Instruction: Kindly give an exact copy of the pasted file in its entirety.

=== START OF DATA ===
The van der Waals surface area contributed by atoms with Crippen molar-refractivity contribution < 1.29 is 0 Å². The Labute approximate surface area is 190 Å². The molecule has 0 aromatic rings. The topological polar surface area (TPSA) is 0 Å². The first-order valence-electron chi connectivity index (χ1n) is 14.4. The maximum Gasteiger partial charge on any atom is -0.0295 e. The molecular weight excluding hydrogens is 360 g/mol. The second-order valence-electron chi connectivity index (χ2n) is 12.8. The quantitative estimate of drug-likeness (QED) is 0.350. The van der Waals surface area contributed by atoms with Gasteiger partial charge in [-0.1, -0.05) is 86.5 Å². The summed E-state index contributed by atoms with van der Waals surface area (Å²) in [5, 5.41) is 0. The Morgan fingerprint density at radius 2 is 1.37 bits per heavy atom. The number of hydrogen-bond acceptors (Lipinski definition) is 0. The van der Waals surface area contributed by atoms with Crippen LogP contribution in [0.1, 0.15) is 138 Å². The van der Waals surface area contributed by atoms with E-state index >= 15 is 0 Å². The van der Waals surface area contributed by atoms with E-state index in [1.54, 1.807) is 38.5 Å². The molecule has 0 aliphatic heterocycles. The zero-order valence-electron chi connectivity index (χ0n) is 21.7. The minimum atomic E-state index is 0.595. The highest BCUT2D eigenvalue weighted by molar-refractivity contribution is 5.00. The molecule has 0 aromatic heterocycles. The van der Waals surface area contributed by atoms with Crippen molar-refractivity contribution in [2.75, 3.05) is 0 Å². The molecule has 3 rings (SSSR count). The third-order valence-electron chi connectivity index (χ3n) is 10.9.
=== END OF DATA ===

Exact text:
The van der Waals surface area contributed by atoms with Crippen molar-refractivity contribution < 1.29 is 0 Å². The Labute approximate surface area is 190 Å². The molecule has 0 aromatic rings. The topological polar surface area (TPSA) is 0 Å². The first-order valence-electron chi connectivity index (χ1n) is 14.4. The maximum Gasteiger partial charge on any atom is -0.0295 e. The molecular weight excluding hydrogens is 360 g/mol. The second-order valence-electron chi connectivity index (χ2n) is 12.8. The quantitative estimate of drug-likeness (QED) is 0.350. The van der Waals surface area contributed by atoms with Gasteiger partial charge in [-0.1, -0.05) is 86.5 Å². The summed E-state index contributed by atoms with van der Waals surface area (Å²) in [5, 5.41) is 0. The Morgan fingerprint density at radius 2 is 1.37 bits per heavy atom. The number of hydrogen-bond acceptors (Lipinski definition) is 0. The van der Waals surface area contributed by atoms with Crippen LogP contribution in [0.1, 0.15) is 138 Å². The van der Waals surface area contributed by atoms with E-state index >= 15 is 0 Å². The van der Waals surface area contributed by atoms with E-state index in [1.54, 1.807) is 38.5 Å². The molecule has 0 aliphatic heterocycles. The zero-order valence-electron chi connectivity index (χ0n) is 21.7. The minimum atomic E-state index is 0.595. The highest BCUT2D eigenvalue weighted by molar-refractivity contribution is 5.00. The molecule has 0 aromatic heterocycles. The van der Waals surface area contributed by atoms with Crippen molar-refractivity contribution in [2.75, 3.05) is 0 Å². The molecule has 3 rings (SSSR count). The third-order valence-electron chi connectivity index (χ3n) is 10.9.